Seventh Annual Poet Laureate Q&A Session


Natasha Trethewey reads her poem Enlightenment to the audience April 18 2018.

Madison MacArthur

Kent State had its seventh annual poet laureate come to campus Wednesday to have a Q&A session followed by a reading.

This year, Natasha Trethewey spoke to a small crowd in the Garden Room. She spoke of having two existential wounds that hurt her into poetry, holding a small handkerchief to her eyes.

“The way Auden described it in his memorial to Yeats, mad Ireland hurt me to poetry. Well, mad Mississippi hurt me into poetry with its history of violence, racism and oppression. I think my deeper wound was losing my mother (at age 19)  and that’s the moment I started writing,” Trethewey said.

Trethewey is the 19th Poet Laureate of the United States, serving from 2012 to 2014. She is the author of four poetry collections: “Thrall,” “Native Guard,” “Bellocq’s Ophelia” and “Domestic Work.”

She received the Pulitzer Prize for “Native Guard”and won the inaugural Cave Canem Poetry Prize for “Domestic Work,” chosen by Rita Dove for being the best first book written by an African-American poet.

Throughout the session, Trethewey spoke of being biracial and the impact it had on her relationship with her white father, and her black mother.

“There is a photograph that was taken of me when I was three years old. We went to Mexico and in this photograph, it’s just me and I’m sitting on the back of the mule and I talk about how it was my father’s idea to placing me on the back of the mule,” Trethewey said. “And it was figurative because it’s kind of a sight gag, have a mixed race child riding her name sake.”

She did research reading about art historians and looking at paintings of biracial families. Trethewey talks about how her mother knew, since she was a mixed-race child, that Trethewey would be bound by history.

She writes about it in her poem “Enlightenment,” which she read to the audience.

Poet Laureate

As the nation’s official poet, the Poet Laureate Consultant in Poetry to the Library of Congress seeks to raise the national consciousness to a greater appreciation of the reading and writing of poetry.

The Poet Laureate is appointed annually by the Librarian of Congress, for a term that lasts from September to May. The Laureate gives a reading to open the Library’s annual literary series and a lecture to conclude the series, the oldest in the Washington area and among the oldest in the United States.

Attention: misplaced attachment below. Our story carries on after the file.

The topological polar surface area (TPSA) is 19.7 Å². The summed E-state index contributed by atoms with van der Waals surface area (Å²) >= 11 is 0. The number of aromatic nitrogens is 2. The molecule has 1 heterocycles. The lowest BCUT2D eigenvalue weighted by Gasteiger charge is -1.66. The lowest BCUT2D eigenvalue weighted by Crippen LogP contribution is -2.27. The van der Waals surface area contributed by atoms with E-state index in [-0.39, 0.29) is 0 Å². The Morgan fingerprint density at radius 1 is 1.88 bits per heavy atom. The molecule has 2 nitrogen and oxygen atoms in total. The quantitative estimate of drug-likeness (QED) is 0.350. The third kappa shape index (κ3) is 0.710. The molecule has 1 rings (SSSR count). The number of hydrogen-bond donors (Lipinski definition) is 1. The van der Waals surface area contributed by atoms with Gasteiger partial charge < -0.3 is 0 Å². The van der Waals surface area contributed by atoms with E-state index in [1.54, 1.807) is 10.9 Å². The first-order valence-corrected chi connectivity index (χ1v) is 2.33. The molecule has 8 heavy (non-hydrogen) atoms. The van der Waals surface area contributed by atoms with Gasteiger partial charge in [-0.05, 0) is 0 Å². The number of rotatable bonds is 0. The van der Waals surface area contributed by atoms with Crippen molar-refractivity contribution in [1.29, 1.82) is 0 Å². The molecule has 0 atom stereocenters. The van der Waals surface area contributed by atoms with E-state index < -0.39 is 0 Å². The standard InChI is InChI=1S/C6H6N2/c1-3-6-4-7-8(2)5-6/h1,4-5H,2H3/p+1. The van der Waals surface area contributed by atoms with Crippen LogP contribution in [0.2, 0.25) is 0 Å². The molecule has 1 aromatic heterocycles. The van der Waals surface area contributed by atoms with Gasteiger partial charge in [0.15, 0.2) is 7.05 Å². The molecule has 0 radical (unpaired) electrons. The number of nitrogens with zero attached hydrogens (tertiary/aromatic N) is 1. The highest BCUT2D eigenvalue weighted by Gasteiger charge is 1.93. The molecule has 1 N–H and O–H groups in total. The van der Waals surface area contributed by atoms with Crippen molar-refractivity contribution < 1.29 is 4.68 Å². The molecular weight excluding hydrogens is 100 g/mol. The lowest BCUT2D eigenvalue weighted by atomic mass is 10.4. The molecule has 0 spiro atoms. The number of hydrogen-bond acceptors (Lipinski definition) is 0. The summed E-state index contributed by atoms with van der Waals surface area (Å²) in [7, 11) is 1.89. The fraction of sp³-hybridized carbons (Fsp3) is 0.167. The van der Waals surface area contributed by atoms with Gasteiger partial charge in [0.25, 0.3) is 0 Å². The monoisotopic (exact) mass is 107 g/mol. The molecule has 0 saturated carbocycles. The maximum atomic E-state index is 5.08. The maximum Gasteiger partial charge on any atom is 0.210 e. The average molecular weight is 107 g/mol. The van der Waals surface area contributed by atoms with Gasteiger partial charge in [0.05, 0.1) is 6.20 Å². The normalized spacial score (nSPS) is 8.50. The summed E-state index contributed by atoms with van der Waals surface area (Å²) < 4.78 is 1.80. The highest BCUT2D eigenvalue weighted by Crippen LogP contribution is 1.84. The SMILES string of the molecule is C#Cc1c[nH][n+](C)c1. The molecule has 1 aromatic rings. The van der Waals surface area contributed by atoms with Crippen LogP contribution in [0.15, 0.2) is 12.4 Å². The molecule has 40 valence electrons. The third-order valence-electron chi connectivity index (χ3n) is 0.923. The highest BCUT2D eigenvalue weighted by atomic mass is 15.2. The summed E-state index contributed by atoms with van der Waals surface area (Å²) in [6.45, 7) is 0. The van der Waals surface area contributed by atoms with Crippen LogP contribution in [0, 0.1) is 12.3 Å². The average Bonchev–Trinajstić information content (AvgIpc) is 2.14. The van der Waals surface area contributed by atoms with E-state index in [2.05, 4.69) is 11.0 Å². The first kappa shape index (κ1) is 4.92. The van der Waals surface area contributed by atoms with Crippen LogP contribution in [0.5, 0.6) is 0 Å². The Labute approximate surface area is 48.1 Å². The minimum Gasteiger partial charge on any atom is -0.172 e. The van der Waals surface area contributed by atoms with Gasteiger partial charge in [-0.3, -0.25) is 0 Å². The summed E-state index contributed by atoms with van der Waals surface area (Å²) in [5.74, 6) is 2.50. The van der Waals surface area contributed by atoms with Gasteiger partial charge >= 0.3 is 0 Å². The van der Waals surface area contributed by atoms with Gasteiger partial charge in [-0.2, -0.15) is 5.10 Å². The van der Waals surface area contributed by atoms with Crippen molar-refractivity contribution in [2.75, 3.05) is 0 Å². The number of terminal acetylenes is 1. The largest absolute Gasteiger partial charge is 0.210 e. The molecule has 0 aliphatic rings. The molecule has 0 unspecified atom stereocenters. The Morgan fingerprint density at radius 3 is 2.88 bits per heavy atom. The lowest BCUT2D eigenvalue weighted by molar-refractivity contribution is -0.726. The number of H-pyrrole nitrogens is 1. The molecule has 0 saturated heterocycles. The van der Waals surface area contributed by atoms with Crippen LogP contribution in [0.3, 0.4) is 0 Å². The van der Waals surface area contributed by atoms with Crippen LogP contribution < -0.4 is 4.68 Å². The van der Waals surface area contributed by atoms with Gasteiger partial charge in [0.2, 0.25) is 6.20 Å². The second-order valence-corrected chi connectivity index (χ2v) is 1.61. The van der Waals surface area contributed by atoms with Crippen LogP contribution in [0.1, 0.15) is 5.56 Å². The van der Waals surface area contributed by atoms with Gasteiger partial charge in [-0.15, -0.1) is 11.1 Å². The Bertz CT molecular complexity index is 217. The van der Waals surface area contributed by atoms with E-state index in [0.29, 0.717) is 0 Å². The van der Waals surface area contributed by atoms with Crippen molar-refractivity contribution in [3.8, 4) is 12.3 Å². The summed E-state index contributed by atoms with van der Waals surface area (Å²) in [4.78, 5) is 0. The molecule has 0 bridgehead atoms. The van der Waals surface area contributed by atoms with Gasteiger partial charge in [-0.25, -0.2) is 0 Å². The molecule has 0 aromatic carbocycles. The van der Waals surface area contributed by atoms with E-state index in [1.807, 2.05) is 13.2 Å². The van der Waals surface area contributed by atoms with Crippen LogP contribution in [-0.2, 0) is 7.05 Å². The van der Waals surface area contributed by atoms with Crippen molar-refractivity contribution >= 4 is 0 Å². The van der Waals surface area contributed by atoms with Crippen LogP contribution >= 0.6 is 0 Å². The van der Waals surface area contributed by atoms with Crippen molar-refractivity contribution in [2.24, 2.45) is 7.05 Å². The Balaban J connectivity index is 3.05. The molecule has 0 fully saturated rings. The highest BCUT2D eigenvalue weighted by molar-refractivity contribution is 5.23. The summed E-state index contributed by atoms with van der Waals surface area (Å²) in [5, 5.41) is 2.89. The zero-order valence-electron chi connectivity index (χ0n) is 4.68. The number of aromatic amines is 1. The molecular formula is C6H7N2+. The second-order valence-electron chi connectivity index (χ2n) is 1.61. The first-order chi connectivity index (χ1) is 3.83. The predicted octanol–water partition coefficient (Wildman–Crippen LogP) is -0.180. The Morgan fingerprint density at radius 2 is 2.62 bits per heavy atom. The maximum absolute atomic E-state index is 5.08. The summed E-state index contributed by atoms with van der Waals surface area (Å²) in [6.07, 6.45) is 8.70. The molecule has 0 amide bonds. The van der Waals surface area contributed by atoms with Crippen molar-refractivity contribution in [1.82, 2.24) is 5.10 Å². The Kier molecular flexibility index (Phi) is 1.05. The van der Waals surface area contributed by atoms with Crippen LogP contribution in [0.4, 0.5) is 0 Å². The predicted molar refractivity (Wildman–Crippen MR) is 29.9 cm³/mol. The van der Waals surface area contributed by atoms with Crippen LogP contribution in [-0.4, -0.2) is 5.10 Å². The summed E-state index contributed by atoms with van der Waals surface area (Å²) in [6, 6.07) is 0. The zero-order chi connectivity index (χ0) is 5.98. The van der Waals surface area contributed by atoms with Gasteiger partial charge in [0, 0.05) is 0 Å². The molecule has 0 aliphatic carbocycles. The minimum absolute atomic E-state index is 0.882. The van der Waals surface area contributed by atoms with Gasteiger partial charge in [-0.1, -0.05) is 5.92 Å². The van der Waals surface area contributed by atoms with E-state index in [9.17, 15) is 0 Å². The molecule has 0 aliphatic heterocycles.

“When we think of the enlightenment, we love it and it did so much for us. Yet it was also the moment that enlightenment philosophers began to codify ideas about race and difference and racial hierarchy,” she said.

She saw this history between her and her father, even though she loved him, this topic had barely been discussed.

“I wanted to try and find a way to have a necessary, private conversation with my father but in a very public way, in what i thought was the only language he would listen to,” Trethewey said. “Which is the language of poetry.”

She felt drawn to these images of the mixed families since she saw the reflection, but her focus was more on the relationships within them. Such as the father and child.

“And the mother, like my mother, who has been dead 33 years now, was disappearing. Erased in some ways,” she said. “That was manifested in a lot of these paintings in the way that a very black woman would almost be as dark as the canvas upon which she was painted and thus invisible.”

Trethewey followed the Q&A with a reading at 7:30 to close the Wick Poetry Center 2017-18 season.

Gyyorgi Mihalyi-Jewell does PR and marketing for the Wick Poetry Center and was proud of their season.

“We had different poets coming in and reading, but there wasn’t a specific topic or theme that we try to target,” she said. “However, in March, because we are a part of the Poetry Coalition that is a national organization of 20 something poetry organizations, we did workshops and readings (focused) on the body.”

Beyond that month, Mihalyi-Jewell said that they focus on their reading series and filling it with wonderful people.

David Hassler, the director of the Wick Poetry Center, was grateful to the Kent State libraries, the Honors College and the Department of English for working with them to continue this annual event.

He saw the importance in Trethewey’s work with how she brought her own personal history and intertwined it with the actions, her touching on race relations and on the debate for who has claim to these narratives.

“I think (the poet laureates) bring a sort of vital life to poetry … to our students and our communities here,” he said. “(They) connect us with that sort of pulse of poetry.”

Madison MacArthur is the Diversity reporter. Contact her at [email protected].